Prevalence of Lens Opacity in Interventional Cardiologists and Professional Working in the Hemodynamics in Brazil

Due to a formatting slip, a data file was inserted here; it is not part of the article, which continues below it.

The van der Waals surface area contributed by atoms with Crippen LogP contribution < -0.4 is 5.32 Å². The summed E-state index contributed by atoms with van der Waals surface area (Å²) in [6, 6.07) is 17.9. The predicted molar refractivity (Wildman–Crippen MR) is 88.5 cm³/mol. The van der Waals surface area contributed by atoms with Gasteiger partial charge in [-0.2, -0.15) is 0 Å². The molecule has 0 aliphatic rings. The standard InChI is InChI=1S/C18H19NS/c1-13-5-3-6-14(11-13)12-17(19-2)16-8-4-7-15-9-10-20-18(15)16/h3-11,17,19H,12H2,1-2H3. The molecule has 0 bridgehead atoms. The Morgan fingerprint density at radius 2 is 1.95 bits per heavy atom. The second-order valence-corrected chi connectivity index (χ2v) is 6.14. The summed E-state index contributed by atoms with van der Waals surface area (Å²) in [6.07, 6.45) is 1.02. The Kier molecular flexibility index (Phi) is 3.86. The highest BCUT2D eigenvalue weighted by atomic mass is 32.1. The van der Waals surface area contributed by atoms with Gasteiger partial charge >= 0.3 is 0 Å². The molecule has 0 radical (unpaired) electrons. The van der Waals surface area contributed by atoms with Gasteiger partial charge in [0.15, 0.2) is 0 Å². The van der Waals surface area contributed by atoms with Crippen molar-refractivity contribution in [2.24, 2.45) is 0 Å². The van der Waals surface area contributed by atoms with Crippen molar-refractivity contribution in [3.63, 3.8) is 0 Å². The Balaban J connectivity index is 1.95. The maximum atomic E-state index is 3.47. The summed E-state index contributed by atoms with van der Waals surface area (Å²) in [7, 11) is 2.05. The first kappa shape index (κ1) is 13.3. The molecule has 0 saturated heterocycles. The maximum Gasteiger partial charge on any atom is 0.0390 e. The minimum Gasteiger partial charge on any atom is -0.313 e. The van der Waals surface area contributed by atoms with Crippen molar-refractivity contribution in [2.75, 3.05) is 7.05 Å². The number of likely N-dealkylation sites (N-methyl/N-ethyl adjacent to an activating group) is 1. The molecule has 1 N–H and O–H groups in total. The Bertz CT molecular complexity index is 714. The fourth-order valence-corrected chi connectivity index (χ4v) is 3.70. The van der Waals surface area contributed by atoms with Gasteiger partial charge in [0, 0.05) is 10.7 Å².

Abstract Background: Posterior subcapsular cataract is a tissue reaction commonly found among professionals exposed to ionizing radiation. Objective: To assess the prevalence of cataract in professionals working in hemodynamics in Brazil. Methods: Professionals exposed to ionizing radiation (group 1, G1) underwent slit lamp examination with a biomicroscope for lens examination and compared with non-exposed subjects (group 2, G2). Ophthalmologic findings were described and classified by opacity degree and localization using the Lens Opacities Classification System III. Both groups answered a questionnaire on work and health conditions to investigate the presence of risk factors for cataract. The level of significance was set at 5% (p < 0.05). Results: A total of 112 volunteers of G1, mean age of 44.95 (±10.23) years, and 88 volunteers of G2, mean age of 48.07 (±12.18) years were evaluated; 75.2% of G1 and 85.2% of G2 were physicians. Statistical analysis between G1 and G2 showed a prevalence of posterior subcapsular cataract of 13% and 2% in G1 and G2, respectively (0.0081). Considering physicians only, 38% of G1 and 15% of G2 had cataract, with the prevalence of posterior subcapsular cataract of 13% and 3%, respectively (p = 0.0176). Among non-physicians, no difference was found in the prevalence of cataract (by types). Conclusions: Cataract was more prevalent in professionals exposed to ionizing radiation, with posterior subcapsular cataract the most frequent finding.